Check out Papergreat's ghosts of Christmases past: Sandy writes: "Wanted to let you know I enjoy your blog — really some interesting things you post here."

Thanks, Sandy! It means a lot that you took the time to post that. I'm glad you enjoy it.

Summer fun: Roller-skating, swimming and more at Playland: This comment from Ruby is almost certainly spam, but I found it amusing: "I have success in lose weight by skating. And now I love roller skating everyday."

1920 receipt from Magee Furnace Company of Boston: Maurice Guertin writes: "I own and (this time of year) regularly use a Magee Ideal 772 that has '1911' cast into the doors. It came with the house, originally built in 1850, that I purchased in 2015."

A Tyrannosaurus matchbox label, phillumeny and thoughts on Godzilla: Flemming Henningsen, who lives in Denmark and has been a phillumenist since the 1960s, writes: "I have now a new website showing a part of my Worldwide Collection. Please feel free to take a look here:"

Thanks for writing and sharing your link, Flemming. I can confirm that it's a great, deep site that y'all would enjoy, if you love ephemera.

Early 1900s Oilette postcard from Tuck's featuring snowball fight: Mom writes: "In today's postcard, it looks like they're doing the 'mannequin' thing that lasted about 2 weeks about 2 weeks ago. In my day, this was called 'statues'. Yes, we did it too."

Monday, January 2, 2017

Real photo postcard: Young woman wearing glasses

The first mystery real photo postcard of 2017 is a true mystery, as is often the case. And it's one that will likely never be solved.

There's no identifying information or writing on the front or back. The AZO stamp box on the back, with all four triangles pointing upward, sets the date range for this photograph between 1904 and 1918, according to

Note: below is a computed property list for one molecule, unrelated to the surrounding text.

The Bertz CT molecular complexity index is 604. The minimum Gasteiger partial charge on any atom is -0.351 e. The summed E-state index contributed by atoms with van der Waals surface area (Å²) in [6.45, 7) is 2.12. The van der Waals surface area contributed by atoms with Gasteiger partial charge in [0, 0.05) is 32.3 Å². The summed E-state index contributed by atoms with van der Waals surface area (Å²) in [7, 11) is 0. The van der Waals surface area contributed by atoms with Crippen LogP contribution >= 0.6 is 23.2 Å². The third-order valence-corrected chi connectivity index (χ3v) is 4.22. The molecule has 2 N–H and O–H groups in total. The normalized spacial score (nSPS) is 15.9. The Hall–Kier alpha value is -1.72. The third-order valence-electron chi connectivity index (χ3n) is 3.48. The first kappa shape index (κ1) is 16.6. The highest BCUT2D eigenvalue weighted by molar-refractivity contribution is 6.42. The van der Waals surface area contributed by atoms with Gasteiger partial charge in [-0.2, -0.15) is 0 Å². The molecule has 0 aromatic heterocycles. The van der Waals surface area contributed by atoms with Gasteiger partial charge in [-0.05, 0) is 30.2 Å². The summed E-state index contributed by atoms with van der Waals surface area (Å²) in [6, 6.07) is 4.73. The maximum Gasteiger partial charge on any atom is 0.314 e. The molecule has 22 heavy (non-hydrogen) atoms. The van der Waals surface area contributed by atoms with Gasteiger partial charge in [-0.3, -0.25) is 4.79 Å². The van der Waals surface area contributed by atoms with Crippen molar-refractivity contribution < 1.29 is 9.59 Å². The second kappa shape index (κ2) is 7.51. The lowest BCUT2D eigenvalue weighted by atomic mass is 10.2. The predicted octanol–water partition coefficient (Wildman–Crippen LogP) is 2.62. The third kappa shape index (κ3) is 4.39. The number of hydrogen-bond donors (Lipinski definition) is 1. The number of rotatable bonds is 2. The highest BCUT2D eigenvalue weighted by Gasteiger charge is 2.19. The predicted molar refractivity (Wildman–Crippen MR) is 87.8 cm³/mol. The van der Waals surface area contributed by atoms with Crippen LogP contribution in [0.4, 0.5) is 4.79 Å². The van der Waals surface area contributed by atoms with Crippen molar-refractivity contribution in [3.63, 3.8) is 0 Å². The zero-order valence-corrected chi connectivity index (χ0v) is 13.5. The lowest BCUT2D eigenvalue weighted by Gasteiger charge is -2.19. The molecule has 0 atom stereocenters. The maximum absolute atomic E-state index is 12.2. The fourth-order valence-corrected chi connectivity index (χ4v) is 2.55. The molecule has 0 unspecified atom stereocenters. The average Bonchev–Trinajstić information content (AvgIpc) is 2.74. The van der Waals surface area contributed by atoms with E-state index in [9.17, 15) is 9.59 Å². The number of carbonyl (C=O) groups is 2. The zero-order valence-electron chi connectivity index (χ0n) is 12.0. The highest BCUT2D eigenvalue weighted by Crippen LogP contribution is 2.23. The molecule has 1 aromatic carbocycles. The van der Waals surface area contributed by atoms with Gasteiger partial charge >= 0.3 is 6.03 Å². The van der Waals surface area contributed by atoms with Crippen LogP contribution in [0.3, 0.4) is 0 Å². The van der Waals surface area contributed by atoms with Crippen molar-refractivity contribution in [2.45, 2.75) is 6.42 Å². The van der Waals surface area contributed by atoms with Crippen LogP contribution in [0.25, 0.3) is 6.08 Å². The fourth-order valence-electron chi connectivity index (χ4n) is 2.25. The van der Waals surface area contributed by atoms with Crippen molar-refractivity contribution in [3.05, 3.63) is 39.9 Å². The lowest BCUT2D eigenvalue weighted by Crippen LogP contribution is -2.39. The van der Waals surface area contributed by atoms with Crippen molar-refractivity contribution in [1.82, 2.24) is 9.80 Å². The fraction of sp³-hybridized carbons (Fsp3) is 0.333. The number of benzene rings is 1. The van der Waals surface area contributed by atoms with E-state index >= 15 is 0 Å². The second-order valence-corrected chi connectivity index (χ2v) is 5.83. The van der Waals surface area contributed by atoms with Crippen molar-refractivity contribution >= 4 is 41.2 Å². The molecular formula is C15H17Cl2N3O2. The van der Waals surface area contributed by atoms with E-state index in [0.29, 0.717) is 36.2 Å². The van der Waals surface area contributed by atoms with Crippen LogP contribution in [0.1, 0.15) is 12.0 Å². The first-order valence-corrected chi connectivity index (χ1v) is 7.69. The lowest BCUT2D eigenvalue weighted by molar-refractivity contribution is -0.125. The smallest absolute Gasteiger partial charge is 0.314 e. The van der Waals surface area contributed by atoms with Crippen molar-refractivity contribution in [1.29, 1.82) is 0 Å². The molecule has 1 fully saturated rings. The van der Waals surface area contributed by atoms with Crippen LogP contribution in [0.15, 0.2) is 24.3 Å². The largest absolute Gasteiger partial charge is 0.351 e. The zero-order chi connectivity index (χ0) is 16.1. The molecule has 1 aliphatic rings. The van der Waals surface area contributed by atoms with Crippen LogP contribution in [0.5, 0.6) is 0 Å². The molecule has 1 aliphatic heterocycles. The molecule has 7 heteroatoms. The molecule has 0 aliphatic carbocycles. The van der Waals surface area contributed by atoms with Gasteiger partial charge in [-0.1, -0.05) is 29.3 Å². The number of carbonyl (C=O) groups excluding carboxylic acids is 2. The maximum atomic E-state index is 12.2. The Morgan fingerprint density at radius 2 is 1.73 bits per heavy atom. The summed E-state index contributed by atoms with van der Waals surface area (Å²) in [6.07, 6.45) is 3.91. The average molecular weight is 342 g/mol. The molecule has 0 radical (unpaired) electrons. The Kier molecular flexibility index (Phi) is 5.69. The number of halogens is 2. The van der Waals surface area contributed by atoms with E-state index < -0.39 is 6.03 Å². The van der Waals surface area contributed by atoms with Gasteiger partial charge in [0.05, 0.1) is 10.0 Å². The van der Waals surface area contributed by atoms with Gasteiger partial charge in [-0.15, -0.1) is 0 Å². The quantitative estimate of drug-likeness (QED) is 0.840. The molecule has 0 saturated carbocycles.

I do have one thought, though. The young woman on this postcard could be the same woman who appears on the postcard that I featured in February 2016. Here they are, side by side...

And, full disclosure, it's likely I purchased these two postcards at the same time, but I can't be 100 percent sure any more. If they are from the same batch, that would lend more credence to the idea that it's the same woman. Of course, that doesn't get us any closer to knowing her name. But that's another matter.

Other mystery RPPCs

Original Robin Jacques illustration for "A Book of Dragons"

Here's a beauty. It's the original version of an illustration that Robin Jacques created for Ruth Manning-Sanders' A Book of Dragons. That book was first published by Methuen in 1964 in the United Kingdom. My personal copy is the E.P. Dutton hardcover, which was published in the United States in 1965. This illustration does not appear in my E.P. Dutton edition.

I believe — and this is pure, potentially-poppycock speculation on my part — that this image was first created and used exclusively for the Methuen paperback edition of A Book of Dragons, which was published circa 1977. That cover is shown at right. You can see that it's a cropped version of Jacques' original illustration and that it has been colored differently.

Regardless of when Jacques drew this and when and where it has been published, the illustration is gorgeous.

And it's for sale.

Now all you need to do is win Powerball.